Boeing officials also said the software updates will decrease the downward angle which the plane's nose is pointed when it is in operation, and will prevent it from repeatedly engaging once it is corrected.
In the Oct. 29 Lion Air crash, a malfunctioning sensor and an automated response from the aircraft's software impeded the pilots' efforts to control the Indonesian flight from plunging into the sea, killing all 189 people on board, according to a preliminary investigative report.
The angle of attack sensor was showing erroneous readings throughout the time the plane was airborne. With the sensor insisting the nose was too high, the MCAS kicked in, sending the plane down as the cockpit crew fought to regain control, according to the preliminary report.
Every time the flight crew pulled the nose back to level, within seconds, the MCAS tipped it back downward.
Black-box data released by Indonesian investigators showed that pilots were pulling back on the control column, attempting to raise the plane's nose, applying almost 100 pounds of pressure to it before they crashed into the Java Sea just 12 minutes after takeoff.
In addition to making the warning light that alerts pilots to discrepancies between angle-of-attack sensors standard on all Max jets, Boeing said it will also give airlines the option of installing angle-of-attack indicators, which feed pilots information from the two sensors. Both have been available to airlines, but only for an additional charge, outraging a group of lawmakers — led by Sen. Edward J. Markey (D-Mass.) — to press Boeing Chief Executive Dennis Muilenburg for answers on why the company charged airlines for the instruments.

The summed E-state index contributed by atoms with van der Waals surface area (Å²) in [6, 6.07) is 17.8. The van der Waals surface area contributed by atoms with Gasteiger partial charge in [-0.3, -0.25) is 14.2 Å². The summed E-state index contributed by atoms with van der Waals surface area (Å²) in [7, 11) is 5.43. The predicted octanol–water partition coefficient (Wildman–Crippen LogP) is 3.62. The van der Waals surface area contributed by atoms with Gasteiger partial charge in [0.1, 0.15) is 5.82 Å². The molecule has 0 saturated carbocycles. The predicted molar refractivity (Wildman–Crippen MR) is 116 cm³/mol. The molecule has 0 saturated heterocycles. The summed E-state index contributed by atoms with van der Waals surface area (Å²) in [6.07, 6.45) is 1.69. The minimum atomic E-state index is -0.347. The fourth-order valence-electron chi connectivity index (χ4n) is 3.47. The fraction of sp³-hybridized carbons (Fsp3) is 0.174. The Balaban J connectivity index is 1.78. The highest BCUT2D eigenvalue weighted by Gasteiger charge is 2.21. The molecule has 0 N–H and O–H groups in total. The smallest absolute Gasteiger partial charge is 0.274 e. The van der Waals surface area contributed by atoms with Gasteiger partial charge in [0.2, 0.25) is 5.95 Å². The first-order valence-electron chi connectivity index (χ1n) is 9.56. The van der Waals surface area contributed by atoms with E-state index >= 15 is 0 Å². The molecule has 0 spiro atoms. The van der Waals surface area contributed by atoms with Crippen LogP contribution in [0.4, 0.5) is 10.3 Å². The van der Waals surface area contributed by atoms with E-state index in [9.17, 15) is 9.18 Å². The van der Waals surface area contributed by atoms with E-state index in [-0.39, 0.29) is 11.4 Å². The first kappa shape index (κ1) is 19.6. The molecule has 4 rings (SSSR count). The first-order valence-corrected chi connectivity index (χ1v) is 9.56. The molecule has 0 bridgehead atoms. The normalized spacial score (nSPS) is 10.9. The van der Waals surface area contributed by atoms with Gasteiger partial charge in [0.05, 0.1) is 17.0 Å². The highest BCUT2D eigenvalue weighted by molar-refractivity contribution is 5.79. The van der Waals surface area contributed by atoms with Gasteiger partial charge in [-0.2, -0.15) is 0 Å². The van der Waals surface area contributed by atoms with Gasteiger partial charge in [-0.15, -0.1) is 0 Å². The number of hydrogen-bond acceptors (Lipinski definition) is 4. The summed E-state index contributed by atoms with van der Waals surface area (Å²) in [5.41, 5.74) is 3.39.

"Safety features on jets that fly hundreds of passengers should never be sold as a la carte add-ons," the senators wrote in a letter to Muilenburg.
Muilenburg is not expected to attend Wednesday's hearing.
Pilots have mixed opinions on whether the instruments are necessary.
John Cox, an airline safety consultant with the aviation firm Safety Operating Systems, said the pilot community has long debated whether the additional display and warning light are needed.
"It's not an easy yes-or-no question," said Cox, a former pilot. "If you look at most airplanes around the world, most airlines don't have it."
He said pilots with military backgrounds often prefer to have the gauges because they are standard on many high-performance military aircraft, but pilots who come from the civilian ranks don't necessarily see a need for them.
In the United States, only American Airlines paid extra to have both the warning light and angle-of-attack indicators installed in their cockpits. Southwest Airlines had the indicator light, but it was only after the Lion Air crash that it opted to include the indicator in the cockpit.
Officials at American Airlines said they included them because their pilots prefer to fly with them.
Both airlines declined to say how much the extra features cost, as did Boeing.
United's Max 9 jets aren't equipped with the instruments, because officials did not think they were necessary.
"We did not install these features, because our aircraft is already equipped with anti-stall indicators, which are proven and safe," a spokesman said. "None of United's airplanes have angle of attack on their primary flight display, as pilots are trained to use airspeed, pitch and power for the safe operation of aircraft."